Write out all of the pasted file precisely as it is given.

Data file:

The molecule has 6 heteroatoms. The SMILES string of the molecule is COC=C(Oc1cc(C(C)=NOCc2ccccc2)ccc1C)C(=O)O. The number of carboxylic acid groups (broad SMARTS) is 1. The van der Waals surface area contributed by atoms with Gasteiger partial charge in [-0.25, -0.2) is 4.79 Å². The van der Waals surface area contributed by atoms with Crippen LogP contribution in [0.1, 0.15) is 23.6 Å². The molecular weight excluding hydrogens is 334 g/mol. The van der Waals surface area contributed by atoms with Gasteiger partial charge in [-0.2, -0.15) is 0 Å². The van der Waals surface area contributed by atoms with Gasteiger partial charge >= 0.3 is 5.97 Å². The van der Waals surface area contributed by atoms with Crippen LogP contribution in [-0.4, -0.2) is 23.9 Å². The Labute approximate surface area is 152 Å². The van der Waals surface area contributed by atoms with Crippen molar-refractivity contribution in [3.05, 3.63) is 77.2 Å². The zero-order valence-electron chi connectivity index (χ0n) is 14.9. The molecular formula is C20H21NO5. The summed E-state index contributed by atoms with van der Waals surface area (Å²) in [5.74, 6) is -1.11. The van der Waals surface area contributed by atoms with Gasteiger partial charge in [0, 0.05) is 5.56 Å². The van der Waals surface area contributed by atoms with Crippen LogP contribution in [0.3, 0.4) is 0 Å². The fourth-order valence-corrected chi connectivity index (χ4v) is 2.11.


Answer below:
The molecule has 6 heteroatoms. The SMILES string of the molecule is COC=C(Oc1cc(C(C)=NOCc2ccccc2)ccc1C)C(=O)O. The number of carboxylic acid groups (broad SMARTS) is 1. The van der Waals surface area contributed by atoms with Gasteiger partial charge in [-0.25, -0.2) is 4.79 Å². The van der Waals surface area contributed by atoms with Crippen LogP contribution in [0.1, 0.15) is 23.6 Å². The molecular weight excluding hydrogens is 334 g/mol. The van der Waals surface area contributed by atoms with Gasteiger partial charge in [-0.2, -0.15) is 0 Å². The van der Waals surface area contributed by atoms with Gasteiger partial charge >= 0.3 is 5.97 Å². The van der Waals surface area contributed by atoms with Crippen LogP contribution in [-0.4, -0.2) is 23.9 Å². The Labute approximate surface area is 152 Å². The van der Waals surface area contributed by atoms with Crippen molar-refractivity contribution in [3.05, 3.63) is 77.2 Å². The zero-order valence-electron chi connectivity index (χ0n) is 14.9. The molecular formula is C20H21NO5. The summed E-state index contributed by atoms with van der Waals surface area (Å²) in [5.74, 6) is -1.11. The van der Waals surface area contributed by atoms with Gasteiger partial charge in [0, 0.05) is 5.56 Å². The van der Waals surface area contributed by atoms with Crippen LogP contribution in [0.3, 0.4) is 0 Å². The fourth-order valence-corrected chi connectivity index (χ4v) is 2.11.